establishing a credible price for carbon dioxide is the most
important way to drive large-scale change among utilities away
from carbon-intensive fuels like coal and oil in favor of cleaner
sources like wind and solar power. Yet despite sustained efforts
to increase investment in renewable energy, fossil fuels will
continue to form the backbone of electric power generation
systems through 2035…Posted.
http://www.eenews.net/climatewire/stories/1059990660/print BY


Regulator launches investigation into Tesla Model S fires. U.S.
auto safety regulators have launched an investigation into luxury
electric sports car maker Tesla Motors Inc's (TSLA.O) Model S
sedan after three car fires in six weeks. The U.S. National
Highway Traffic Safety Administration has opened a preliminary
evaluation of the risks associated with highway debris striking
the underbody of the 2013 Model S, the agency said on its website
on Tuesday. Posted.



Hyundai to market hydrogen vehicle next year. For years, the joke
in the auto industry was that a mass-produced car that runs on
hydrogen was always a decade away. That will change next year
when Hyundai starts selling a Tucson SUV powered by a hydrogen
fuel cell. It will be the first mass-market vehicle of its type
to be sold or leased in the U.S. "These things are now ready for
prime time," John Krafcik, Hyundai's North American CEO, said
last week. Posted.


Three electrics lead 10 worst cars for depreciation. Three
electric cars and a raft of luxury models are likely to perform
the worst when it comes to resale value over the next five years,
Kelley Blue Book reports. KBB has already listed the models that
it thinks will hold the most of their value over the next five
years. The list was headed by Toyota's FJ Cruiser, an off-road
oriented model that's entering its last year of production. It is
expected to be worth 70% of its original value in five years
compared to today. Posted.


L.A. Auto Show: Will fuel cells make battery electric cars
obsolete? For decades, hydrogen fuel cell cars have been the
automotive technology of tomorrow: the big idea, for someday far
in the future. No longer. At auto shows in Los Angeles and Tokyo
this week, Toyota Motor Corp., Honda Motor Co. and Hyundai Motor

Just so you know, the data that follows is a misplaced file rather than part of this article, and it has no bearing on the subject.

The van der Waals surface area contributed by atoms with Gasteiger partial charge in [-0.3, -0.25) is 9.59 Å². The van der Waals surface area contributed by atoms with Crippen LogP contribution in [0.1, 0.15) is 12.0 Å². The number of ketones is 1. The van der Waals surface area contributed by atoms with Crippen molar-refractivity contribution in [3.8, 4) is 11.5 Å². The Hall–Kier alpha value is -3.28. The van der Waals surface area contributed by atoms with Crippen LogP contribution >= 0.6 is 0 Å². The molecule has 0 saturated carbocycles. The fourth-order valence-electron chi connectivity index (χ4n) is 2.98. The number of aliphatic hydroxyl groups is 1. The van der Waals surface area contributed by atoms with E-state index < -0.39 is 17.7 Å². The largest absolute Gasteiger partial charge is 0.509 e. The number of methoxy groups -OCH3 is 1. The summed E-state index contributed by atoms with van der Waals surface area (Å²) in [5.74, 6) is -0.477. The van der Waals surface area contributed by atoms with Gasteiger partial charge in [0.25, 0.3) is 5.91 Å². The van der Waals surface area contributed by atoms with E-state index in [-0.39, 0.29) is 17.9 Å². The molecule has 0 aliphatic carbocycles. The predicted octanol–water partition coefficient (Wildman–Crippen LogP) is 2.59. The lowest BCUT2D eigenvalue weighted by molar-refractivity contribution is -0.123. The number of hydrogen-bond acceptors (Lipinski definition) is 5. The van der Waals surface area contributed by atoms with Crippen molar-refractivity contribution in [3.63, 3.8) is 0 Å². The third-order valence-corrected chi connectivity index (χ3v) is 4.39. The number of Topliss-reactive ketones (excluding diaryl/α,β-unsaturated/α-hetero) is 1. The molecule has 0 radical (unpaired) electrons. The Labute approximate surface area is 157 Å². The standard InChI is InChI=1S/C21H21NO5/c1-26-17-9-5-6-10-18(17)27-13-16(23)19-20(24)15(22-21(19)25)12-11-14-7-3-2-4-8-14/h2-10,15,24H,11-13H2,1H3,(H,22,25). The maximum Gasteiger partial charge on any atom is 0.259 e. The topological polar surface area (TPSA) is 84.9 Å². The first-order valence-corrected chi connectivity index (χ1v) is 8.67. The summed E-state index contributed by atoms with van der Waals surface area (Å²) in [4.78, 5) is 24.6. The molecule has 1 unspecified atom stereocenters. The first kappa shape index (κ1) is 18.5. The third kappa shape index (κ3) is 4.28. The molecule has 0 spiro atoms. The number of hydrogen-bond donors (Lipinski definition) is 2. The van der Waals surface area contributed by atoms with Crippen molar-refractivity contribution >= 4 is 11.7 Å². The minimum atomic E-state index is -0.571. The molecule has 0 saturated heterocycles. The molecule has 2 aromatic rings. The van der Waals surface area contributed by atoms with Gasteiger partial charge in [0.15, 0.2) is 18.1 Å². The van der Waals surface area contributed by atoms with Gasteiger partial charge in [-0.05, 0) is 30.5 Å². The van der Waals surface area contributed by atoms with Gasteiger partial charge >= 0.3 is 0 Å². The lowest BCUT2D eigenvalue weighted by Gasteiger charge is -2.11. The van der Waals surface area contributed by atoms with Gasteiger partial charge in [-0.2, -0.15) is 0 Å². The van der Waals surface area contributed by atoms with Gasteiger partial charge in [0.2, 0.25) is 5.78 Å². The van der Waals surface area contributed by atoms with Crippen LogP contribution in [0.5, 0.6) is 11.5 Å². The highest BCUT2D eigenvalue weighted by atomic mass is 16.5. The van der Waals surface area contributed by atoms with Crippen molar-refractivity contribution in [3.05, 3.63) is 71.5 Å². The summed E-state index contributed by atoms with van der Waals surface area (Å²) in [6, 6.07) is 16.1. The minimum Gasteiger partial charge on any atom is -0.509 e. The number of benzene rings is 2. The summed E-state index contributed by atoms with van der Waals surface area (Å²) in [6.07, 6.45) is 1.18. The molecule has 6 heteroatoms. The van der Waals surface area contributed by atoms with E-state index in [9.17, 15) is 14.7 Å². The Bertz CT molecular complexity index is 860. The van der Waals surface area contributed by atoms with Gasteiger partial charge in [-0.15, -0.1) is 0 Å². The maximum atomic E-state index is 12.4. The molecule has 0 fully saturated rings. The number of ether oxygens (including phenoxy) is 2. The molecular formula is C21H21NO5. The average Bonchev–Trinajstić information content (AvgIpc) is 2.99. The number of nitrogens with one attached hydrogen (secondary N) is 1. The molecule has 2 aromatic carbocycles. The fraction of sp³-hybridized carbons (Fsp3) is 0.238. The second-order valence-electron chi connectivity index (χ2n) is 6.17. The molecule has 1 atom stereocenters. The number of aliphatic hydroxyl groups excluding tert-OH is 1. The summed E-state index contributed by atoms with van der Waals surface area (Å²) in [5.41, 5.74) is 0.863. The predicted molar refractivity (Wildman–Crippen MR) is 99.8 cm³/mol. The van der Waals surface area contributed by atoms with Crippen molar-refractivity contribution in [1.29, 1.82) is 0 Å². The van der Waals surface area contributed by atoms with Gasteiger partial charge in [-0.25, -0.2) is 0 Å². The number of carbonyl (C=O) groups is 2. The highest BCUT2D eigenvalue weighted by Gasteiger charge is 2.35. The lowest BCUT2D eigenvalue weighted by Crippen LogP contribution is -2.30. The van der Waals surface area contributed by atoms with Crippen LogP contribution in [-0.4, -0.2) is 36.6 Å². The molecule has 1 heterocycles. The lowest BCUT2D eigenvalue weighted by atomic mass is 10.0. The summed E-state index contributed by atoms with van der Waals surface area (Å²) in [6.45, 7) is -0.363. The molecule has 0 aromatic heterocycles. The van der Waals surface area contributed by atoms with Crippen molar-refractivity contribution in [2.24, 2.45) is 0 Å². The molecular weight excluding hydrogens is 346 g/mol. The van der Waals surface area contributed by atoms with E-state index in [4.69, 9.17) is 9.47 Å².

Co. will introduce hydrogen-powered cars. Hyundai’s will reach
U.S. showrooms next year, while the other models will begin
selling a year later. Posted.


Calif. needs to set 51% renewables target to keep market humming
– report. California risks stalling its renewable energy industry
if it does not mandate more renewables generation, according to a
new report by University of California law schools. For the
state's legal and energy policy experts, California's success in
reaching its near-term renewables targets underscores the risk of
complacency. "The success of state policies may ironically be
contributing to a stalled market for renewables… Posted.
http://www.eenews.net/climatewire/stories/1059990689/print BY


Contest Aims for a Cleaner-Burning Wood Stove.  Only blocks away,
the Energy Department manages the search for quarks and NASA
scours the heavens for Earth-like planets. But inside a big white
tent on the National Mall, the focus is on something simpler:
oak, ash and elm, and how to make them heat a house with as
little pollution as possible.  It is not rocket science, but the
12 teams that are competing to solve the problem are finding ways
to get twice as much heat out of a log of firewood. Posted. 


RPT-COLUMN-Is there any future for coal? Kemp. Climate
campaigners reserve a special scorn for coal-fired power
generation. Coal has replaced nuclear as the form of energy that
environmentalists most love to hate. "The world needs to turn its
back on the fossil fuels of the past, like coal, which have
helped to create today's climate and instead look to the clean,
renewable energy sources of the future," the UK charity Christian
Aid said on Monday. Posted.

Big Ethanol Finally Loses. It's not often that the ethanol lobby
suffers a policy setback in Washington, but it got its head
handed to it Friday. The Environmental Protection Agency
announced that for the first time it is lowering the federal
mandate that dictates how much ethanol must be blended into the
nation's gasoline. It's about time. It's been about time from the
moment the ethanol mandate came to life in the 1970s. Posted.

Fracking’s Achilles’ Heel. It’s not very often that someone
starts his career as a geologist and then winds up as governor,